Colony House continues to test my patience here by pulling the tired trick of making a new recording sound old. You know how it goes – reduce the volume, make the recording sound tinny as hell, warp the sound a bit here and there so that it sounds like it’s coming from an old cassette tape… yeah, I really don’t like how this one starts off. As love ballads go, I’ll admit to being impressed at how the group manages to surprise me by changing up the instrumentation as the song gets fleshed out, so I’m willing to forgive the clunky intro. As lyrics to love songs go, though… I can admire Caleb’s attempt to compose an ode to his wife, and I figure every singer who spends weeks and months out on the road with a spouse at home holding down the fort owes them this sort of song, just on principle. but all I’m really getting here is that she’s unforgettable, she’s the most beautiful girl in the world… pretty standard stuff that sounds like it could have been written about any girl in the world, aside from the specificity of her name. So, not a lot of points for creativity in the songwriting department here.
I’ve definitely got ballad fatigue at this point. I’m not going to say that this song and “Why Even Try” share so many similarities that I can’t tell them apart – Colony House is being quite deliberate about returning to some of the same ideas from different perspectives, and having some of the same lyrical snippets pop up in different songs (they reference “Looking for Some Light” at one point here), and I have to admit that it helps to sell this set of songs as a package deal rather than as 10 or 11 disparate ideas. They have a song about not trying and it’s mirrored by a song about trying. I can respect that on some level, even if I feel like a lesson was learned in “Why Even Try” and now we suddenly have amnesia. This song isn’t really memorable for me until near it’s climax, when a wave of electronic sound washes over it, and suddenly the keyboards and vocals and drums are all digitized, and it’s actually a pretty neat effect due to how unexpected it is. A cool studio trick doesn’t make a great song in and of itself, but my ears perk up all the same, probably because I know it means this slower segment of the album is almost over.
12. Runaway Pt. 3 (The Weight)
Just one more interlude to finish up the runaway/porter conversation. At this point the runaway is begging the porter to carry his bags just a little farther for one more tip. I guess the melody has changed a bit from the first two iterations of this song? I genuinely don’t care at this point.
13. The Hope Inside
I have to say, this is a strong finish. Definitely my favorite finale out of the band’s three albums thus far (and the last two both ended on good songs – just understated ones). They went for the slow build once again, spacing things out in the opening verse but gradually bringing in an up-tempo rhythm that gives the record a feeling like it’s gleefully sprinting toward the finish line. This i one those songs that attempts to tie together nearly every other song on the album, and I suppose that’s easy to do when you’ve been dealing with very general ideas like looking for light, finding hope inside, knowing when to slow down and give yourself a break, etc., throughout an entire record. But I like how this song is essentially the runner focusing on his heartbeat and his burning lungs and realizing he’s got a passion deep within him that cannot be silenced, but he also can’t keep living his life with the pedal to the medal if he wants it to be along, healthy and happy one. Singer/songwriter Jillian Edwards, who just so happens to be the wife of drummer Will Chapman, shows up to sing part of the bridge section, and by the time the song wraps up it’s pretty clear that Colony House has pulled off a deft balance of kinetic energy and gentle grace. Like some of Switchfoot’s anthems that are trying to chip away at the grand questions of what it all means, Colony House is trafficking in some very general, high-level ideas here with the hopes that it will be universally relateable. What they might have lost in originality and individuality, they’ve gained back in their uncanny ability to make the listener smile with songs like this one.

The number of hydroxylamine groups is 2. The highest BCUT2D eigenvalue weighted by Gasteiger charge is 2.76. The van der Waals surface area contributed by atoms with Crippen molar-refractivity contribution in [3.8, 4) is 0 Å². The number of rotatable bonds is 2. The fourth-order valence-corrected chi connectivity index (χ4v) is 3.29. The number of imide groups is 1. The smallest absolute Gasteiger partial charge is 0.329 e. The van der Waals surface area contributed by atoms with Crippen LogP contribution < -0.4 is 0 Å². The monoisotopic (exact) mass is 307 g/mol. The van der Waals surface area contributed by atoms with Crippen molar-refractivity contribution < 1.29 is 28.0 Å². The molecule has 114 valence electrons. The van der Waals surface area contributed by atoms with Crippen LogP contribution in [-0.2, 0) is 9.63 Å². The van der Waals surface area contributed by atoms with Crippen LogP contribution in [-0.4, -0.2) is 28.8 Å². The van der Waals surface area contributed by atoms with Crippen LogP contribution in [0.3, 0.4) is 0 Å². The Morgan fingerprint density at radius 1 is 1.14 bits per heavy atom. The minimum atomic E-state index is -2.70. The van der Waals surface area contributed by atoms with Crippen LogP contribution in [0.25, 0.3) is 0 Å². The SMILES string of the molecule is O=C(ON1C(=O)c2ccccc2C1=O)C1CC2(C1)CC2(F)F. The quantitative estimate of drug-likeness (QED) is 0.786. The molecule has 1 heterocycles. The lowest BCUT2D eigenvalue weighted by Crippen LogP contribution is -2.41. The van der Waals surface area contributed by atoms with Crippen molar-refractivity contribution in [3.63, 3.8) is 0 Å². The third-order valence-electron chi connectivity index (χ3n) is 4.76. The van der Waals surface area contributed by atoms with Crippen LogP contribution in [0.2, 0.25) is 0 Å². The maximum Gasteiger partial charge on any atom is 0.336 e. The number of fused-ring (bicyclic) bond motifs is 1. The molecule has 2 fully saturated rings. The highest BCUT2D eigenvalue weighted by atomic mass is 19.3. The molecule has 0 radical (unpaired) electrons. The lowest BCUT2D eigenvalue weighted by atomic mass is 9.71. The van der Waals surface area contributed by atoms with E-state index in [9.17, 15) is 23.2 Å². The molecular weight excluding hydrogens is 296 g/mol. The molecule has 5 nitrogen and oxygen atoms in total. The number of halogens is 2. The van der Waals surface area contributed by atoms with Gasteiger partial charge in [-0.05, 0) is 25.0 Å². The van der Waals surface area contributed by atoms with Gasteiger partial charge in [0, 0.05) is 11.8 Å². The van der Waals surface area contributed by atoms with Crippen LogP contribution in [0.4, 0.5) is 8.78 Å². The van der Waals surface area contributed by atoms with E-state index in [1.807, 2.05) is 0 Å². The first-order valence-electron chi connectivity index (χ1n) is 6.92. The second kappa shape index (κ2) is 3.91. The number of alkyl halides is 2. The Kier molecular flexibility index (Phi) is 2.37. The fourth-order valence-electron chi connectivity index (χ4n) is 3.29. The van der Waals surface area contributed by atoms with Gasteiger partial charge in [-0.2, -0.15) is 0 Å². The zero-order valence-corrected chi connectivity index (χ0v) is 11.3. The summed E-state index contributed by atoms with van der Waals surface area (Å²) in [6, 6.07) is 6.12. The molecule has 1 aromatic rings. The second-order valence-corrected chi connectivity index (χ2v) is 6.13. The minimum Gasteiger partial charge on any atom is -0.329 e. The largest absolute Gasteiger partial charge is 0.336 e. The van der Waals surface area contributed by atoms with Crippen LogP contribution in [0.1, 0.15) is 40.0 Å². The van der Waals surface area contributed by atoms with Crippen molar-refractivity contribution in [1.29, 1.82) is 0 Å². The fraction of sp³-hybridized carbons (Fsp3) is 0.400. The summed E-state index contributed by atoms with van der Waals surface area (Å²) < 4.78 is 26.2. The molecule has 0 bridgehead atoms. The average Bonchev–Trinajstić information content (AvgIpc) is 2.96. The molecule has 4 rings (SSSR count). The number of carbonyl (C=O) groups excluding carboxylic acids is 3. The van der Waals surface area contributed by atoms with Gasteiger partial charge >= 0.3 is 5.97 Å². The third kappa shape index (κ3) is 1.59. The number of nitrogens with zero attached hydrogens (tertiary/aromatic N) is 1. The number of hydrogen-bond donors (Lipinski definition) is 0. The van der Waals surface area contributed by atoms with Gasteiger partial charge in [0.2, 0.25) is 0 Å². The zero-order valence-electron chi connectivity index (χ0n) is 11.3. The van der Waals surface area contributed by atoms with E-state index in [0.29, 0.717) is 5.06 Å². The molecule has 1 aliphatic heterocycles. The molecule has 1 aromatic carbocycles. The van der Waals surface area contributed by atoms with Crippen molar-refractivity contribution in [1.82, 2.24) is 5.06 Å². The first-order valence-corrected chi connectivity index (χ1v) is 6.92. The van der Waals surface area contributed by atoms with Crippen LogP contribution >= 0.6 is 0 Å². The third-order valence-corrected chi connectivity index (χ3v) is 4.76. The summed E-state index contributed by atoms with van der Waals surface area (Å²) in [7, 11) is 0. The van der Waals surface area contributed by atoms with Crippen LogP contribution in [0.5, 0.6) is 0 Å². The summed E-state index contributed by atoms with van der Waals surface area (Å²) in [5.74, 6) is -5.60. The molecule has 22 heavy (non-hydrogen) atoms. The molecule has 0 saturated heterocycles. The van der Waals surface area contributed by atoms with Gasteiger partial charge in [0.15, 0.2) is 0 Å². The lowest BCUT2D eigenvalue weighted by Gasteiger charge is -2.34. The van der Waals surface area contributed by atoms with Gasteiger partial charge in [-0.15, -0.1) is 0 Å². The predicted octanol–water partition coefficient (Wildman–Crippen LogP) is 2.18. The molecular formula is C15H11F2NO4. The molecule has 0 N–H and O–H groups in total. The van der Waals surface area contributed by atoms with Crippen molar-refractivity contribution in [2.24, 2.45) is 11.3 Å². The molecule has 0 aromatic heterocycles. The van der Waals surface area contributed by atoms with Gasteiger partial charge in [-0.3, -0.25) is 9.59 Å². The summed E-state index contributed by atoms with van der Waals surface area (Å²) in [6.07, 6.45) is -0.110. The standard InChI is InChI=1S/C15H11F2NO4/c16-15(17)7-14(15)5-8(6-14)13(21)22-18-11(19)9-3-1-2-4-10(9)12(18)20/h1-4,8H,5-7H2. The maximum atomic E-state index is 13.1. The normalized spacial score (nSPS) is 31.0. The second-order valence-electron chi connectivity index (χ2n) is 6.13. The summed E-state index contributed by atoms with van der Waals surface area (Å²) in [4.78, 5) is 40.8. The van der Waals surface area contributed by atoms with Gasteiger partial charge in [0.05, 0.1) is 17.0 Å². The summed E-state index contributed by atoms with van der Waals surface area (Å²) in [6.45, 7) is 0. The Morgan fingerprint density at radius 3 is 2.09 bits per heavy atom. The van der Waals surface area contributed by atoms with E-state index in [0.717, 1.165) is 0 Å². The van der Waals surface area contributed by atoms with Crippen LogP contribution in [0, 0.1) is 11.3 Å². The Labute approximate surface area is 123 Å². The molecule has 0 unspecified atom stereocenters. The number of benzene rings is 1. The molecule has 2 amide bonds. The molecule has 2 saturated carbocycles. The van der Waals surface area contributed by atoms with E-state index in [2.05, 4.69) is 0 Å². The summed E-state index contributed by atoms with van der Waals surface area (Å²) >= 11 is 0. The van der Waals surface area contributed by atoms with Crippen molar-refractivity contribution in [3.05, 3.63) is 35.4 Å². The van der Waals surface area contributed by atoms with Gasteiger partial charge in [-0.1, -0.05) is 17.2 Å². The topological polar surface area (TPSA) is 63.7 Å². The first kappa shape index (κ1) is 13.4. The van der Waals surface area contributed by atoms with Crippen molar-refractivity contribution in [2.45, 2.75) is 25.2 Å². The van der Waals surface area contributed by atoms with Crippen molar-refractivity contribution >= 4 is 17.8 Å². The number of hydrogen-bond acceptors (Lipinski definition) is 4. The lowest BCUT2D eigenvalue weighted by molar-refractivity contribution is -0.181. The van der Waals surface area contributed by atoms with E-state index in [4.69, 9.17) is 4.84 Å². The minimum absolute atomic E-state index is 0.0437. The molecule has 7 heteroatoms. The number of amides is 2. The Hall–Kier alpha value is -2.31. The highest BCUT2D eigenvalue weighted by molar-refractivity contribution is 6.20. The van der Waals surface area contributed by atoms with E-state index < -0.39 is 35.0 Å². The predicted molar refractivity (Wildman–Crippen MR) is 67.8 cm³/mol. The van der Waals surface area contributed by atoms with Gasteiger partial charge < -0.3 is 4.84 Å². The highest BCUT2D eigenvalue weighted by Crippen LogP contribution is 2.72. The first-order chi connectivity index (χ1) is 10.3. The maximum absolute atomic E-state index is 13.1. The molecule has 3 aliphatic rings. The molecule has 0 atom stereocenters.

WHAT’S IT WORTH TO ME?
Looking for Some Light $1.50
Runaway Pt. 1 (Love Has a Limit) $0
Leave What’s Lost Behind $.75
Original Material $1.25
El Capitan $1
Why Even Try $1
Runaway Pt. 2 (Love Is a Compass) $0
Where I’m From $1.50
Take It Slow -$.25
Runaway Pt. 3 (The Weight) $0
The Hope Inside $1.50
Caleb Chapman: Lead vocals, guitar
Will Chapman: Drums, percussion
Scott Mills: Guitar, backing vocals
Parke Cottrell: Bass, keyboards, backing vocals
LISTEN FOR YOURSELF: